There are a few perennials in academia that can be counted upon for year-to-year consistency, come hell or high water: meetings that should be emails, opinion pieces about “fixing” college written by people who have themselves never taught college, and faculty complaints about Students These Days being worse than ever. None of these perennial features of our landscape get us very far, yet here they are nonetheless.
Over my career, I’ve noticed the “Students These Days” lamentations intensify in both frequency and volume in the weeks following midterms. It makes sense, as that’s when we start to see the “big ticket” assignments coming due, like research papers, case studies, or portfolios. And it’s in these types of assignments (as well as final exams) that we tend to encounter the cases of academic dishonesty that trigger the “Students These Days are awful/gutless/immoral/nihilistic/cheatingest cheaters” discourse that streams through faculty offices and around coffeepots campuswide. But is it true? Are Kids These Days more likely to cheat than the supposedly virtuous students of yore?
The answer is, well…No. Cheating has been with higher education as long as students have been. One of the seminal studies on college cheating, McCabe, Trevino, and Butterfield’s “Cheating in Academic Institutions” (2001), looks at decades worth of research and sees a consistent trend of academic dishonesty that stretches throughout the century in American colleges and universities. But herein lies the rub: what, exactly, is “cheating?” Academic dishonesty can cast a pretty wide net; many studies where students (anonymously) self-report dishonest behaviors have a taxonomy that includes more than a dozen types of “cheating,” ranging from homework collaboration to plagiarism to copying other students’ answers in an exam. Is all cheating created equal?More pertinently: are the reasons behind these various forms of cheating the same?
Understanding why academic dishonesty occurs is a far more useful way to mitigate it than mere ex post facto condemnations. “An ounce of prevention is better than a pound of cure,” and and all that. Our guest at this year’s Summer Institute, Prof. James Lang, has made the important argument that much of the academic dishonesty we see from students is actually abetted by the ways in which our courses and their design actually prevent students from being intrinsically motivated. If students operate from a purely extrinsic set of motivations, the incentives to cheat can be higher while the internal barriers to doing so move in the opposite direction. (Also worth noting: this may be true regardless of class modality–online classes could exhibit a lower rate of cheating instances than face-to-face classes, according to a recent study.)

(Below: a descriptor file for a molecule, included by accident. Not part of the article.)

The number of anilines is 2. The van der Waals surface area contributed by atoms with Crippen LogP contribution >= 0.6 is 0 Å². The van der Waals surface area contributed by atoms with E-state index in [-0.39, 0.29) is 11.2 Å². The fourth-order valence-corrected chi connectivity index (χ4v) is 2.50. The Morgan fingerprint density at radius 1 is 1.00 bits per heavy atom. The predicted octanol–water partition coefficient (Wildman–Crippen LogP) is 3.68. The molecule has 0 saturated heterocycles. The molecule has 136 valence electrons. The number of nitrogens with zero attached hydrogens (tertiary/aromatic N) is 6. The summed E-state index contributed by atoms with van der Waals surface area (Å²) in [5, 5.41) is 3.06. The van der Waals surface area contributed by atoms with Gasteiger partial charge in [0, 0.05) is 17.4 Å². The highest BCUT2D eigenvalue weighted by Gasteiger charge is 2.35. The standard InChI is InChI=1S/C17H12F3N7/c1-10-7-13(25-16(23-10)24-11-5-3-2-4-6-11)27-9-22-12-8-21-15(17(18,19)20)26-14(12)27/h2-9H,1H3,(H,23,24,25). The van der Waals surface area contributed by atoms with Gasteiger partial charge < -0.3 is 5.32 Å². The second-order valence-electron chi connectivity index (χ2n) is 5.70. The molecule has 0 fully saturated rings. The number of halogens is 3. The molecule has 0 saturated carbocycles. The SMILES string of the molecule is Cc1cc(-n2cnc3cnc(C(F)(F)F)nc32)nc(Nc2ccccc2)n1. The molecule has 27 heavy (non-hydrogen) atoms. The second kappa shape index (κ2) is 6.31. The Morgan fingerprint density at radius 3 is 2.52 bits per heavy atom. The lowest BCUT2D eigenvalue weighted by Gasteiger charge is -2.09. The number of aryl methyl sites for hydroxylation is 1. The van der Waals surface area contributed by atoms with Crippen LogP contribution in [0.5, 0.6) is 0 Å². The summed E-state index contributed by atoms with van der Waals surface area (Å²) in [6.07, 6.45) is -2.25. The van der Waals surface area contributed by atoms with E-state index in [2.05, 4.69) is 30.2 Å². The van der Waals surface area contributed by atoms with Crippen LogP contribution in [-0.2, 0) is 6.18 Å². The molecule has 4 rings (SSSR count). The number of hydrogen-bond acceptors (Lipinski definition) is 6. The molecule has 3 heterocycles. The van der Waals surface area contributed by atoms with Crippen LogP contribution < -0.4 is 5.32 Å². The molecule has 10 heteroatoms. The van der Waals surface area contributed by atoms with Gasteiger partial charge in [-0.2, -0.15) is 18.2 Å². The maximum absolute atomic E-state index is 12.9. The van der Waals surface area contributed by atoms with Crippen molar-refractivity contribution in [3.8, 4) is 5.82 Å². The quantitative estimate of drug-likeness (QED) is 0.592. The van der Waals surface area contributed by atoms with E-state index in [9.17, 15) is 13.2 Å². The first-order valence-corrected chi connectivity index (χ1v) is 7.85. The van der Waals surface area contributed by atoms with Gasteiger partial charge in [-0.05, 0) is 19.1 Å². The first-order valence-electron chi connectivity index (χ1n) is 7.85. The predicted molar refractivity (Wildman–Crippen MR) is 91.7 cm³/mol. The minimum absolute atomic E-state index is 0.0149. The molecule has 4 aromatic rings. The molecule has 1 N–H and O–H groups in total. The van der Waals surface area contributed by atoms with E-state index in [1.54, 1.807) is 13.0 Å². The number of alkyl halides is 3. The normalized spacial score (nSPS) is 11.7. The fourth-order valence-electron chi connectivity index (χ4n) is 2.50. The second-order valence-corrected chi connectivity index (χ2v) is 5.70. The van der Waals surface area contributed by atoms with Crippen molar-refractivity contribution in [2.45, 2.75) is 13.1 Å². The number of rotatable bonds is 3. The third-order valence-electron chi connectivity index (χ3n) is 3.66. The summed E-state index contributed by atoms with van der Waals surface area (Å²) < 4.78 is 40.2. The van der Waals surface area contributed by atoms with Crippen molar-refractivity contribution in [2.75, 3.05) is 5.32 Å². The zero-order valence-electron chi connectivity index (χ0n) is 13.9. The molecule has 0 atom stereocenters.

So how do we use our power over course design and assessments to foster intrinsic motivation with our students, and mitigate both the impetus and opportunities for engaging in academic dishonesty? Lang has some great ideas in his book Cheating Lessons, some of which are summarized here. Rima Amin, writing in the Times Higher Education, also makes a powerful case for looking at student motivations (and the systems in which they find themselves enmeshed) as a key to overcoming cheating. Building in best practices for Information Literacy and proper use of research sources is also crucial; Grand View’s excellent Library staff are an invaluable resource in this regard. And, of course, the Summer Institute (May 24-26!!!!!!) will be an excellent opportunity to dive deeper into these issues as well.
In the meantime, though, it’s important to remember that there are concrete actions we can take in our courses and with our students to work at promoting academic integrity, and to mitigate the temptation to cast it aside in favor of expediency or desperation. As always, your friendly neighborhood CETL staff is happy to talk further about any or all of these issues, should you wish. Come by for a cup of coffee and conversation!
Looking for resources? Ideas? Help?
And in honor of our impending Spring Break, here are some dogs (and a cat) who know how to do beach day right!